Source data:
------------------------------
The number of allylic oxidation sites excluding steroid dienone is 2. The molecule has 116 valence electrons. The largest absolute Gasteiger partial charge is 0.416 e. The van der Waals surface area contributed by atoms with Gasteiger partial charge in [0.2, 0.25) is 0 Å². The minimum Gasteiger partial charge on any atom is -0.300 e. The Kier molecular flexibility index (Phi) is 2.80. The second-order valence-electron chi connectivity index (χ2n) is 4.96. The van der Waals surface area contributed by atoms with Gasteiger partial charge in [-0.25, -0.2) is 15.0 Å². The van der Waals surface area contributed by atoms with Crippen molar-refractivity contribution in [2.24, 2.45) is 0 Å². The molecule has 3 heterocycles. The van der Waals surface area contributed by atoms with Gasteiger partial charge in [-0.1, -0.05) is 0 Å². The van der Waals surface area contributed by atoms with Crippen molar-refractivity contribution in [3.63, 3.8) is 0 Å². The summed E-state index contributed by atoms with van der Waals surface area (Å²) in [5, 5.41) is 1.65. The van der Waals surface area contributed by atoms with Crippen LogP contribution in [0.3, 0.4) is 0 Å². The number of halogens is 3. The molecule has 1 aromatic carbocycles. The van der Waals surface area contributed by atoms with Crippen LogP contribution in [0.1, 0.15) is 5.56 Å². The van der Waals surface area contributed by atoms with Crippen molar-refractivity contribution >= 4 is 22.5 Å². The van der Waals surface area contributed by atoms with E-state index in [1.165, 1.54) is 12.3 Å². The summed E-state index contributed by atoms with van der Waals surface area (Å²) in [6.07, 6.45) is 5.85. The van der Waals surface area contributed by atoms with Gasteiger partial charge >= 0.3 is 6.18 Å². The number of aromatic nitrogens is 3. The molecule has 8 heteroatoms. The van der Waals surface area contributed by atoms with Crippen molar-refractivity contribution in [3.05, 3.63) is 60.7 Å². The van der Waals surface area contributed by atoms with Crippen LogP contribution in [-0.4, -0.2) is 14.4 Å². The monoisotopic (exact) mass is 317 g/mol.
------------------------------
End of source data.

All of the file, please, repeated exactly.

The number of allylic oxidation sites excluding steroid dienone is 2. The molecule has 116 valence electrons. The largest absolute Gasteiger partial charge is 0.416 e. The van der Waals surface area contributed by atoms with Gasteiger partial charge in [0.2, 0.25) is 0 Å². The minimum Gasteiger partial charge on any atom is -0.300 e. The Kier molecular flexibility index (Phi) is 2.80. The second-order valence-electron chi connectivity index (χ2n) is 4.96. The van der Waals surface area contributed by atoms with Gasteiger partial charge in [-0.25, -0.2) is 15.0 Å². The van der Waals surface area contributed by atoms with Crippen molar-refractivity contribution in [2.24, 2.45) is 0 Å². The molecule has 3 heterocycles. The van der Waals surface area contributed by atoms with Gasteiger partial charge in [-0.1, -0.05) is 0 Å². The van der Waals surface area contributed by atoms with Crippen molar-refractivity contribution in [3.63, 3.8) is 0 Å². The summed E-state index contributed by atoms with van der Waals surface area (Å²) in [5, 5.41) is 1.65. The van der Waals surface area contributed by atoms with Crippen LogP contribution in [0.3, 0.4) is 0 Å². The number of halogens is 3. The molecule has 1 aromatic carbocycles. The van der Waals surface area contributed by atoms with Crippen LogP contribution in [0.1, 0.15) is 5.56 Å². The van der Waals surface area contributed by atoms with Crippen molar-refractivity contribution >= 4 is 22.5 Å². The van der Waals surface area contributed by atoms with E-state index in [1.165, 1.54) is 12.3 Å². The summed E-state index contributed by atoms with van der Waals surface area (Å²) in [6.07, 6.45) is 5.85. The van der Waals surface area contributed by atoms with Gasteiger partial charge >= 0.3 is 6.18 Å². The number of aromatic nitrogens is 3. The molecule has 8 heteroatoms. The van der Waals surface area contributed by atoms with Crippen molar-refractivity contribution in [3.05, 3.63) is 60.7 Å². The van der Waals surface area contributed by atoms with Crippen LogP contribution in [-0.4, -0.2) is 14.4 Å². The monoisotopic (exact) mass is 317 g/mol.